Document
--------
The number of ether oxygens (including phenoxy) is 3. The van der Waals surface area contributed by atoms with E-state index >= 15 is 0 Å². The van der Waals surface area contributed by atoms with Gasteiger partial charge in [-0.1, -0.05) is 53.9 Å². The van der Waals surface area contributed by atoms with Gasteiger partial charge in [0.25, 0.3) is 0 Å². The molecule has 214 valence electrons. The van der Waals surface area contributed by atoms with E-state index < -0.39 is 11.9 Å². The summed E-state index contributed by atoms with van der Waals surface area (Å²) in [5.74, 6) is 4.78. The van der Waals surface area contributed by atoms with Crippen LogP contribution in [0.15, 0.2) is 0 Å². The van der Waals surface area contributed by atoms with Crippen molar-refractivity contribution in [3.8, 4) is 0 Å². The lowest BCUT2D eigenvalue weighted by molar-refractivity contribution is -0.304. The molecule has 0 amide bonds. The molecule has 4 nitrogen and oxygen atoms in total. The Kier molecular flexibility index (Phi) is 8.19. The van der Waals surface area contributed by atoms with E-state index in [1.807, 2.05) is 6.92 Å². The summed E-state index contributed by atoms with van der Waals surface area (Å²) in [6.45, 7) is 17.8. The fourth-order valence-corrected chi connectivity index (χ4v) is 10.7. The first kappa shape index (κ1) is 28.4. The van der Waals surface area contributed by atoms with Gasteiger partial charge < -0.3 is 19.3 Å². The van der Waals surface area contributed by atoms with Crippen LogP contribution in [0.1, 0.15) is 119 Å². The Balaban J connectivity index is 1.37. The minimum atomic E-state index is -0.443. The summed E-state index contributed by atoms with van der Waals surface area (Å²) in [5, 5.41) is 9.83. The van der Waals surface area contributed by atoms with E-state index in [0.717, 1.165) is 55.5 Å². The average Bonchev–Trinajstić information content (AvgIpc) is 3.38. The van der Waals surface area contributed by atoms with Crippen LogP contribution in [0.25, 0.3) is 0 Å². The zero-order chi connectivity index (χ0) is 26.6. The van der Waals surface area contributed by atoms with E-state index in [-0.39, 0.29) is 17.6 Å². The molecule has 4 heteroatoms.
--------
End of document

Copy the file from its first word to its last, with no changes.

The number of ether oxygens (including phenoxy) is 3. The van der Waals surface area contributed by atoms with E-state index >= 15 is 0 Å². The van der Waals surface area contributed by atoms with Gasteiger partial charge in [-0.1, -0.05) is 53.9 Å². The van der Waals surface area contributed by atoms with Gasteiger partial charge in [0.25, 0.3) is 0 Å². The molecule has 214 valence electrons. The van der Waals surface area contributed by atoms with E-state index < -0.39 is 11.9 Å². The summed E-state index contributed by atoms with van der Waals surface area (Å²) in [5.74, 6) is 4.78. The van der Waals surface area contributed by atoms with Crippen LogP contribution in [0.15, 0.2) is 0 Å². The van der Waals surface area contributed by atoms with Crippen molar-refractivity contribution in [3.8, 4) is 0 Å². The lowest BCUT2D eigenvalue weighted by molar-refractivity contribution is -0.304. The molecule has 0 amide bonds. The molecule has 4 nitrogen and oxygen atoms in total. The Kier molecular flexibility index (Phi) is 8.19. The van der Waals surface area contributed by atoms with E-state index in [1.807, 2.05) is 6.92 Å². The summed E-state index contributed by atoms with van der Waals surface area (Å²) in [6.45, 7) is 17.8. The fourth-order valence-corrected chi connectivity index (χ4v) is 10.7. The first kappa shape index (κ1) is 28.4. The van der Waals surface area contributed by atoms with Gasteiger partial charge < -0.3 is 19.3 Å². The van der Waals surface area contributed by atoms with Crippen LogP contribution in [0.1, 0.15) is 119 Å². The Balaban J connectivity index is 1.37. The minimum atomic E-state index is -0.443. The summed E-state index contributed by atoms with van der Waals surface area (Å²) in [5, 5.41) is 9.83. The van der Waals surface area contributed by atoms with E-state index in [0.717, 1.165) is 55.5 Å². The average Bonchev–Trinajstić information content (AvgIpc) is 3.38. The van der Waals surface area contributed by atoms with Crippen LogP contribution in [0.25, 0.3) is 0 Å². The zero-order chi connectivity index (χ0) is 26.6. The van der Waals surface area contributed by atoms with E-state index in [-0.39, 0.29) is 17.6 Å². The molecule has 4 heteroatoms.